Following speculations that the Third Mainland Bridge faces imminent collapse, Works Minister, Mike Onolememen has said the bridge was physically fit for human and vehicular movements.
The minister equally assured that contrary to insinuations in some quarters that the River Niger Bridge was not fit, there was nothing wrong with the bridge even as he agreed there must be routine maintenance of the bridge.
He said his assurance was based on the reports submitted to him recently by experts who undertook assessment of the two bridges following alarm raised by some people over the fate of the bridges.
Mr Onolememen spoke Monday, during a public hearing on the nation’s highway bridges, held at the instance of the Senate Committee on Works.
The public hearing was sequel to motions sponsored by Senators Hope Uzodinma, PDP Imo West and Gbenga Ashafa, ACN Lagos East respectively, last week on the state of the nation’s highway bridges.
Senator Ashafa had relied on a report of a company which carried out an inspection of the underwater structures of the bridge and suggested that it could collapse soon if nothing was done about it.
The minister explained that the ministry had contracted the Nigerian Submarine Divers, NSD Ltd in 2010 to undertake inspection of the Third Mainland Bridge and Eko Bridge in Lagos in order to ascertain the state of the underwater structural elements.
He said an initial report of the underwater inspection presented by NSD in July 2011 showed ‘alarming’ deterioration and serious damages on numerous piles of the Third Mainland Bridge.
“The final report submitted by NSD in November 2011 indicated ‘extensive’ deterioration of embedded steel reinforcement in piles, concrete degradation and appreciatiable loss of concrete material as well as discontinuities in some foundation piles which had apparently affected the load bearing capacity of the piles,” Onolemenmen said.
He said after reviewing the final report of NSD Ltd, it was observed that not all piles were inspected due to various reasons such as obstruction by human activities and inaccessibility, but the ministry insisted that all piles whether underwater or on land be investigated in line with the contract.
“The findings of Messrs Nigerian Submarine Divers Ltd (NSD) were strictly based on visual inspection and under water photos. For this reason, and following meetings between officials of the ministry, Messrs NSD, Julius Berger and Borini Prono, it was decided that advanced integrity assessment including high technology, chemical analysis of concrete samples from piles was inevitable, and in order to authenticate the findings of NSD as contained in their reports.
“Moreover, since Messrs NSD Ltd is not a civil engineering consultancy firm, their capacity and professional competence to carry out such works was doubtful,” the minister said.
He also told the committee that a bill of N33 billion was submitted by a consultant to his office to do some immediate repairs on the bridge, but he turned it down having adjudged it as unrealistic.
He said: “Of course, that memo came to me and I refused to approve it and instead I wanted the entire pile by pile investigation to be carried out so that we know exactly what to do. After all, the most critical sessions of the bridge, the first two session where we need to carry out immediate repair from information available to me by people who did the test we will not need more than N5billon to carry out these repairs.”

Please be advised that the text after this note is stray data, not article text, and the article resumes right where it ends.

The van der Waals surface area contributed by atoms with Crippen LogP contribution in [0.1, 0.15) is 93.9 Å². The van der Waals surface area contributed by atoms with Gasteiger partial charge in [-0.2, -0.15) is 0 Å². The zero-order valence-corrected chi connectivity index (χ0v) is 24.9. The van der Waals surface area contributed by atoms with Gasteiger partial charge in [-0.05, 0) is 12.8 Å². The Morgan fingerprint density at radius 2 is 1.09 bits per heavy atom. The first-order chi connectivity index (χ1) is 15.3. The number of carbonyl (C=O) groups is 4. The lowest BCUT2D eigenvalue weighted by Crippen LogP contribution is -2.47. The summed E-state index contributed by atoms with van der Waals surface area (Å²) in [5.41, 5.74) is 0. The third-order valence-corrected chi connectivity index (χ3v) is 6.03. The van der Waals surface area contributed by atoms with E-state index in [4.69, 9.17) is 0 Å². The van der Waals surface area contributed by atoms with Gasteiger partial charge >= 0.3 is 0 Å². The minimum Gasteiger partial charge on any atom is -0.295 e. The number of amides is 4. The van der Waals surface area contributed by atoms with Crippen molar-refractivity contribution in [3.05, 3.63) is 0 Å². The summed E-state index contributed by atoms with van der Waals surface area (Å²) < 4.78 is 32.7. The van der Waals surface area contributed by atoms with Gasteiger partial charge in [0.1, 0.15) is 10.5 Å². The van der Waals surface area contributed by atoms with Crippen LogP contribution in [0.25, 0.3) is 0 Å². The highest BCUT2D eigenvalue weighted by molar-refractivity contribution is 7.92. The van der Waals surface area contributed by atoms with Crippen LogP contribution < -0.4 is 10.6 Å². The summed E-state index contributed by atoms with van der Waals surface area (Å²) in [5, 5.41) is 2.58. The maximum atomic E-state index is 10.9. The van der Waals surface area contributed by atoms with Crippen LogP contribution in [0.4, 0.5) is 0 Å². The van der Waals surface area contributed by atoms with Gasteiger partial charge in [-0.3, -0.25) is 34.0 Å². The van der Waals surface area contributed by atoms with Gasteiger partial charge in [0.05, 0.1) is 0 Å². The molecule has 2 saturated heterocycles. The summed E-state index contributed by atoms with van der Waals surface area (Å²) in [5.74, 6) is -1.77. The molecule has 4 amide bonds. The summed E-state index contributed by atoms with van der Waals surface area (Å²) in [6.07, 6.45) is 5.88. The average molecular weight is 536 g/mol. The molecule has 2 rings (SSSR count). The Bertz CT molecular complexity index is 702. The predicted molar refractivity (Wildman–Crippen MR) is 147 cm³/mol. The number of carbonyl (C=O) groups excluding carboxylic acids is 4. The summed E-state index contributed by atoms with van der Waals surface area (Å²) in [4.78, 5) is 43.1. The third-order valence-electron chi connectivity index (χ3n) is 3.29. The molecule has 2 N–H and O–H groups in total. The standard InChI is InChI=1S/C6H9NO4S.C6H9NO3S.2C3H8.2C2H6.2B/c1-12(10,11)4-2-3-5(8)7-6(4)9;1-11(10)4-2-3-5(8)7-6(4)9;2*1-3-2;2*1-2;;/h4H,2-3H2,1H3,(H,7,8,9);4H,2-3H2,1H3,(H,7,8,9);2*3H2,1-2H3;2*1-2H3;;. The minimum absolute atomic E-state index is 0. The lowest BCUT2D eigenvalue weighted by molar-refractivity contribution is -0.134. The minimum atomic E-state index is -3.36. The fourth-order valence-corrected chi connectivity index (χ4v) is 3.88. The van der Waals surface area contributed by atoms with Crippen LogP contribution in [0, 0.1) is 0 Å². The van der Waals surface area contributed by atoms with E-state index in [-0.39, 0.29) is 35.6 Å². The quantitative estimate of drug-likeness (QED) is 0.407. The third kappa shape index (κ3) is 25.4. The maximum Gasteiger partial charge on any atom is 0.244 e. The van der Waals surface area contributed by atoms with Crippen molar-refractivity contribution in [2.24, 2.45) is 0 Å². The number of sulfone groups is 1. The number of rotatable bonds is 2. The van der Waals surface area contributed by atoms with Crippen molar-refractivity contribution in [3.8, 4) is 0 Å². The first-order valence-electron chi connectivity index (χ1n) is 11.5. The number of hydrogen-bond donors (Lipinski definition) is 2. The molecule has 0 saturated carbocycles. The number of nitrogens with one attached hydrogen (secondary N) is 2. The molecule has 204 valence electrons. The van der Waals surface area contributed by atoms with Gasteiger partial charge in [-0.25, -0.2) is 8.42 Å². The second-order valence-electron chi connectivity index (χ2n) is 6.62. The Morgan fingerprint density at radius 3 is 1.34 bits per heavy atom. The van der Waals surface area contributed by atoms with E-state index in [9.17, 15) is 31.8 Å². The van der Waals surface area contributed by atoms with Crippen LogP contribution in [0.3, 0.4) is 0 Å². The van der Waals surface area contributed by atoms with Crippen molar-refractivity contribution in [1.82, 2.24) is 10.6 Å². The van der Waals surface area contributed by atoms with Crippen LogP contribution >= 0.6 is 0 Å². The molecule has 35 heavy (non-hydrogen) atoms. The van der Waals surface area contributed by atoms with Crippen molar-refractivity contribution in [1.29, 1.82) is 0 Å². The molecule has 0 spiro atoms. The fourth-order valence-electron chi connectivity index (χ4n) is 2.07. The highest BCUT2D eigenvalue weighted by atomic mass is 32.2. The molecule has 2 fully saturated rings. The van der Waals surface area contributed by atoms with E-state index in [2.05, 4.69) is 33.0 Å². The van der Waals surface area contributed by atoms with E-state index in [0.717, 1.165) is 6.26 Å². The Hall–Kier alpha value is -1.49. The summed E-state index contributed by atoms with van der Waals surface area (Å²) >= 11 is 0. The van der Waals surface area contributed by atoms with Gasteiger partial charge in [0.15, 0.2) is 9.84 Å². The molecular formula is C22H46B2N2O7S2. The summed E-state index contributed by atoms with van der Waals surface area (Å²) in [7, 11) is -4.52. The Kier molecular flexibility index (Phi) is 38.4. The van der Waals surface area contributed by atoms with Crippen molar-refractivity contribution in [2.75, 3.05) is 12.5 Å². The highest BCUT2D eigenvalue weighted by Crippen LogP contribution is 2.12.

According to him, the advanced integrity assessment contract was awarded to Messrs Borini Prono and Co. which brought a report showing that the visual underwater inspection, the nondestructive tests and coring campaign carried out in the Third Mainland Bridge confirmed the adequacy of pile concrete quality.
“Based on the report of the investigations, there is no evidence of immediate threat of failure of the pilings. No cases of total loss of piles, clearance between the pile and pile cap or other major anomalies were reported on the tested piles.
“Although serious steel casing corrosion was noticeable, it was pointed out that the steel casing has no structural function regarding pile bearing capacity, as they simply served as form works to the R.C Piles,” he said.
He said to safeguard the integrity of the bridge, the ministry had engaged a consultant M/s ICECON Nig. Ltd; to urgently carry out investigation on the entire bridge’s substructure so as to determine the extent of maintenance work required.
“The outcome of this investigation will then determine the extent of repairs to be carried out on the Third Mainland Bridge. The ministry has taken the necessary steps in line with its mandate to ensure that the Third Mainland Bridge, a very important infrastructure investment of government, is protected and kept structurally sound,” Onolemenmen added.
Chairman of the committee, Senator Ayogu Eze, said it appeared that the motion might have come as a result of a disagreement between the ministry and one of its consultants.
He said it was clear that the ministry had taken some steps to ensure the safety of the bridge before the motion came before the Senate.